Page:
Genetic Adaptation to Cold Brought Migraines With It

Humans living in higher latitudes tend to have a variant of a gene involved in sensing cold temperatures, but it comes with a cost.  

By Viviane Callier | May 3, 2018

Frequency of the adaptive allele in several human populations (from the 1000 Genomes dataset). Colors and letters represent different populations in the dataset, and the pie charts reflect the proportion of individuals in those populations who have the variant TRPM8 allele. FELIX M. KEY, MPI-EVA MULTIMEDIA DEPARTMENT AND COLLEAGUESA human genetic variant in a gene involved in sensing cold temperatures became more common when early humans migrated out of Africa into colder climates between 20,000 and 30,000 years ago, a study published today (May 3) in PLOS Genetics shows. The advantage conferred by this variant isn’t definitively known, but the researchers suspect that it influences the gene’s expression levels, which in turn affect the degree of cold sensation. The observed pattern of positive selection strongly indicates that the allele was beneficial, but that benefit had a tradeoff—bringing with it a higher risk of getting migraines.

“This paper is the latest in a series of papers showing that humans really have adapted to different environments after some of our ancestors migrated out of Africa,” explains evolutionary geneticist Rasmus Nieslen of the University of California, Berkeley, who was not involved in the study. “There are a number of adaptations associated with moving into an arctic climate, but none with as clear a connection to cold as this one,” he adds.

Selection is optimizing fitness. It doesn’t optimize health, it doesn’t optimize happiness, so sometimes things are pushed by selection and they have negative side effects. —Johns Hawks,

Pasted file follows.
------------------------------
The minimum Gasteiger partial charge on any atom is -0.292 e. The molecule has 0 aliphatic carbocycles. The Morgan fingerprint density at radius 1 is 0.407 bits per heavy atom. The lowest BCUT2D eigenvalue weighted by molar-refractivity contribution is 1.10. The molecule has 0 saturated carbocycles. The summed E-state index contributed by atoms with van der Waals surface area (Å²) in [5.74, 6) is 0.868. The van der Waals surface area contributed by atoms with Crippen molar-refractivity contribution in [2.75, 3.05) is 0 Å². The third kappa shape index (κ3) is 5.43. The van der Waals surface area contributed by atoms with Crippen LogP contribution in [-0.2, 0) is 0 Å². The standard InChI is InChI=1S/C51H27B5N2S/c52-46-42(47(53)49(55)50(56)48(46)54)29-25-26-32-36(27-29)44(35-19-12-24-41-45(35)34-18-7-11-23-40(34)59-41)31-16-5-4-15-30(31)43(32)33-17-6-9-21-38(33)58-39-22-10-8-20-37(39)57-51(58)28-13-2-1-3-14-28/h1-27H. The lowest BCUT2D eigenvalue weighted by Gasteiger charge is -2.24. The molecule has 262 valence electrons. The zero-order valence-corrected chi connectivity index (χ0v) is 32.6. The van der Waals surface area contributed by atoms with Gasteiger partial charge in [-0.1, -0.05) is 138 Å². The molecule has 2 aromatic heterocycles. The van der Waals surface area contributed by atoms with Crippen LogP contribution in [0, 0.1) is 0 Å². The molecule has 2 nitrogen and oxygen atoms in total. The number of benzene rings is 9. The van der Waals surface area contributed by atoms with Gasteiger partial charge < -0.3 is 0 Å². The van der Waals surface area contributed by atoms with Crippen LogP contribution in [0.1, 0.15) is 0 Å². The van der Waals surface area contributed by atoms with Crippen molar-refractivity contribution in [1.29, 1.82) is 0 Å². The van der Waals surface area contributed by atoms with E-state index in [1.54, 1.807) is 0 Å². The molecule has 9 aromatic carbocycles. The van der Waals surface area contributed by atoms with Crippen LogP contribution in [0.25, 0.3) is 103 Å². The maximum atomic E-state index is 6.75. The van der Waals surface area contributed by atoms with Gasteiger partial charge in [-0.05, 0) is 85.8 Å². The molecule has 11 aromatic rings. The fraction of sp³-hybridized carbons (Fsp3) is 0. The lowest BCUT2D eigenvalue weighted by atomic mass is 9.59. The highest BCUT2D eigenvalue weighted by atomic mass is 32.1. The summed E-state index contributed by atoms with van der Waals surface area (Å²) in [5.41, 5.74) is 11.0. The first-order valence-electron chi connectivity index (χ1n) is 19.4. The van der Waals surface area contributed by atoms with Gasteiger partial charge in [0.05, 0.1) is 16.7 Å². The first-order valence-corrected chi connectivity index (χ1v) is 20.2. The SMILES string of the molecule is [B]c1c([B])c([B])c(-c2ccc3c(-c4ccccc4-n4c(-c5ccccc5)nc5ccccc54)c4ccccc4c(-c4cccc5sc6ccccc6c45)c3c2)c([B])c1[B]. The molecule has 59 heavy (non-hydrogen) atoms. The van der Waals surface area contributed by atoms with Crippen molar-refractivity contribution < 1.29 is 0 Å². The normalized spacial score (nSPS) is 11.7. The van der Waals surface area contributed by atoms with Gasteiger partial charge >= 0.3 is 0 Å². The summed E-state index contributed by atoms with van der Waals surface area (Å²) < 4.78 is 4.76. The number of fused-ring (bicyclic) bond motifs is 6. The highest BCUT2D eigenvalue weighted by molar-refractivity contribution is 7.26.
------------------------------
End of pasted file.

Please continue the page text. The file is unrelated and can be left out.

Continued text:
University of Wisconsin-Madison

Although studies have demonstrated some striking examples of recent human adaptation, for instance, warding off infectious diseases such as malaria or having the ability to digest milk, relatively little was known about the evolutionary responses to fundamental features of the environment, namely, temperature and climate.

“Obviously, humans lived in Africa for a long time, and one of the main environmental factors that changed as humans migrated north was temperature,” explains population geneticist Aida Andres. So she and Felix Key the Max Planck Institute in Leipzig homed in on a gene, TRPM8, that encodes a cation channel in the neurons that innervate the skin. It is activated by cold temperatures and necessary for sensing cold and for thermoregulation. If there was a place to look for human adaptation, this gene looked like a good candidate.

Using the 1000 Genomes dataset and the Simons Genome Diversity Panel, the researchers investigated variants of this gene in populations throughout Africa, Europe, and Asia. They found that a single nucleotide polymorphism (SNP) in a regulatory region of the TRPM8 gene was “highly differentiated between different populations in the world,” Andres, now at University College London, says. And genotype correlated with latitude: 5 percent of people with Nigerian ancestry, versus 88 percent of people with Finnish ancestry, carry the cold-adapted variant.

Using models of population genetics, the researchers inferred that the cold-adapted allele had already existed in the ancestral African population, and that it became more common as people migrated northward. The geographic pattern was consistent with positive selection for the SNP at higher latitudes, Andres says.

“One of the interesting things about [this variant] is that it is relatively more common in Europe than in Asian people who live at the same latitude,” notes Hawks. “We don't know why that should be. Maybe there’s a historical factor here that isn’t yet understood.” 

To find out when selection on this variant occurred, the researchers looked for the SNP in the genomes from ancient remains of hunter gatherers or farmers that lived 3,000–8,000 years ago in Eurasia. It turned out that the allele was already common among these groups at least 3,000 years ago.

The connection between TRPM8 and migraine isn’t clear, other than the association. “Selection is optimizing fitness,” says anthropologist John Hawks of the University of Wisconsin-Madison who was not associated with the study. “It doesn’t optimize health, it doesn’t optimize happiness, so sometimes things are pushed by selection and they have negative side effects. This seems to be a case where a gene is pushed higher in frequency by selection for adaptation to cold, and it maybe has a bad side effect on increased susceptibility to migraines.” It’s also possible that the downside to having the cold-adaptive TRPM8 allele is a modern phenomenon, and that the migraine risk didn’t appear until more recently as environments have changed, says Nielsen.

F.M. Key et al., “Human local adaptation of the TRPM8 cold receptor along a latitudinal cline,  PLOS Genet, 14:e1007298, 2018.

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